While in Louisville, we went to a distillery. Now, before you think that I am going to start writing about Bourbon, and I may have once or twice, Copper & Kings produces American Brandy, manufactured in Bourbon barrels and the barrels listen to Rock ‘n Roll for the two years that they are resting. Brandy is derived from the Dutch word brandewijn which means burnt wine and that is because the wine is distilled by heat, and at Copper & Kings the “juice” is distilled twice. The first reference for brandy was on Staten Island in 1640, and eight years before Rye whiskey was recorded and about 180 years before distillation of brandy was recorded in the Commonwealth of Kentucky. Brandy became a big industry in California thanks to the Spanish Missions that were founded there. Brandy distillation was being regulated and taxed in Kentucky in 1781, the Commonwealth was founded in 1792, and the first commercial winery in Kentucky was founded in 1798. I just get a kick out of the fact that they were regulating and taxing before the state was founded, politicians have found ways to get into someone else’s wallet since time immortal. In the late 1800’s there were about four-hundred brandy distilleries in Kentucky and another hundred that produced both brandy and whiskey. For the record brandy is made from fruit and whisky is made from grain.
Copper & Kings is located in the Butchertown neighborhood of Louisville and the property has been recycled, and the distillery is big on recycling and sustainability. Wood has been recycled from torn down structures, offices and shop areas are recycled shipping containers, they have solar panels on the rooftops and have mounted another six-hundred or so, on the rooftops of the neighboring businesses. They have planted a Monarch garden to entice the Monarch butterflies to make a stop over on their classic migrations. They are also started to grow their own herbs for flavoring some of the other products that they make like gin and absinthe. They have even found a way to recycle water that is used for chilling or heating the necessary pots for making the brandies. They belong to different cooperatives and exchanges to acquire different barrels that have been used for producing bourbon, beers, sherries and other beverages. American Brandy, made from distilled grapes must be aged in oak for a minimum of two years, and this ruling does not apply to fruit brandies like apple, peach etc. The alembic copper pot-stills were manufactured and set in place by another Butchertown business, the Vendome Copper and Brassworks, and the three stills have been named for women that are mentioned in Bob Dylan songs; Isis, Magdalena and Sara. The grape brandies use three different varietals known for their aromas; French Colombard, Muscat of Alexandria and Chenin Blanc and the fruit comes from the Central Valley and Central Coast of California, and they also produce, but it was not offered at the time, an annual Kentucky vintage brandy using the Vidal Blanc grape. For you mathematicians out there, it takes five tons of grapes to produce one barrel of brandy. As a side note they did mention that all the apples that they use are from Michigan. We also took a tour of the basement maturation cellar and they use the principle of Sonic Aging (maturation) and it is not vibration, but pulsation. They have five major sub-woofers to pulse especially the bass notes of music, since the alcohol molecule is less dense than water, the pulsating beats keep the brandy in a constant “distillate wave” within the barrels. While we were in the cellar, they actually put the speakers up to their normal level and we were in the midst of the barrels and you could actually feel the liquids vibrating and waving.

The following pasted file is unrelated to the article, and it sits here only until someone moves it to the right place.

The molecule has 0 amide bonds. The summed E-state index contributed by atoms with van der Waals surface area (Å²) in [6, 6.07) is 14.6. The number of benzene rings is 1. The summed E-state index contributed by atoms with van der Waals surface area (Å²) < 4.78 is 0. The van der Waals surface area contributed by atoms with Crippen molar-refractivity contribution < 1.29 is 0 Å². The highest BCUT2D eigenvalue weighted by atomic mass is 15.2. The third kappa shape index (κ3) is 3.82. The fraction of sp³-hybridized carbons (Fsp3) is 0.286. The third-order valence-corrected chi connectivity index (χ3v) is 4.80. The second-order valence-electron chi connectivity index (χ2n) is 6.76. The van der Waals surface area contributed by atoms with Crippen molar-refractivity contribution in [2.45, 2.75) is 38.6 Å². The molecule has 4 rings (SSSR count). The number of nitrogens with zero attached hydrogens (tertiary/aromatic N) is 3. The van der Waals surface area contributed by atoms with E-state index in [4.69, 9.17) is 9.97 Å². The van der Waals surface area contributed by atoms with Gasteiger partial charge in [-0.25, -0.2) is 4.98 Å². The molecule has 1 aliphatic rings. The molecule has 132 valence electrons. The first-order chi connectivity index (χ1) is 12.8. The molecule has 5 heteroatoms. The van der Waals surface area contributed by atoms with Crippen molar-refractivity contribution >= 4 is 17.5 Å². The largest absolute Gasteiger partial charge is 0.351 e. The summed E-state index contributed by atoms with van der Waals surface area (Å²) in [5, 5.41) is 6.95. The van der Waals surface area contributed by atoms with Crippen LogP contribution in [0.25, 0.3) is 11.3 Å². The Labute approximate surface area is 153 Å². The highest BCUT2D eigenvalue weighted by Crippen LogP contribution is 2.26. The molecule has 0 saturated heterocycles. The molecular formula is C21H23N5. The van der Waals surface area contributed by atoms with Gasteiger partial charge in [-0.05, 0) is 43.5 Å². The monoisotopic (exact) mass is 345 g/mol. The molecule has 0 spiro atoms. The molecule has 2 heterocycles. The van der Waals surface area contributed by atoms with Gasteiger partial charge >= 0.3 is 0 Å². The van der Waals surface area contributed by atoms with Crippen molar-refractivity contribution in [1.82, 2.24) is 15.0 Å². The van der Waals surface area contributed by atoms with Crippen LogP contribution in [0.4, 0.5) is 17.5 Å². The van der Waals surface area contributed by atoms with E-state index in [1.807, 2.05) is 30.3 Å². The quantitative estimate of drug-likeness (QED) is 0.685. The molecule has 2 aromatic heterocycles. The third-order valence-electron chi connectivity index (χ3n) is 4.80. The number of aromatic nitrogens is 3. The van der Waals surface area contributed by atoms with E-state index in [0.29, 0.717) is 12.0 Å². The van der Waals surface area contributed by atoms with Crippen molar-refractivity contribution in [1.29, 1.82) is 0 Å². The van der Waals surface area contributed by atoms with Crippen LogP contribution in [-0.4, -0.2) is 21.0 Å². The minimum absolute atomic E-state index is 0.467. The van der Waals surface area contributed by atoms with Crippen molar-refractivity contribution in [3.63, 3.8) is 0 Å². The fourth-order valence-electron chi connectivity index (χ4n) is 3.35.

The final part of the tour ended up in the tasting room, where we were given a complimentary sipping glass, and there was also glasses of water available to help with the tasting. Each guest was allowed three tastes and since we are talking about products in the 90-120 proof, that seemed logical and sensible. We, all started with the classic “American Brandy” which is the house label using white oak barrels and 90 proof. It is a good thing that he warned everyone to slowly taste the brandy and there were a few in the group that did not heed his warning and they had quite a mouthful, and I am not sure if they could taste anything afterwards. My Bride and I decided to share each other’s other two tastings to get a better report. “A Song for You” is their anniversary limited release, which carries the signature DNA of the original brandy and it is done in a “Solera” system like when they make Sherry and I really thought this was smooth, and it was an even 100 proof. The next one that I tried was “Cadillac Walk” a French Colombard brandy finished in Tequila barrels and at 130 proof, and while I thought it sounded intriguing, I was not that thrilled with the finished product. My Bride tried the “Distillaré Intense Chocolat that was finished by reverse osmosis to get the 90 proof and finished with chocolate nibs and honey, and neither of us were really excited by it. Her last choice was “Way Up West” and it was American Brandy finished in Pacific Northwest Single Malt Whiskey barrels at 128 proof and it was very smoky, like a Scotch and since she prefers Scotch when we have cocktails, she was all over this bottle. We actually had to go back with our tour guide to another part of the tour, and she actually bottled this brandy and she has just the perfect recipient of this bottle as a gift, which will be announced at a later time. All in all, the tour at Copper & Kings was informative, fun and we did buy lots of stuff, including an interesting cook book, some house bottled cherries and their own Bitters.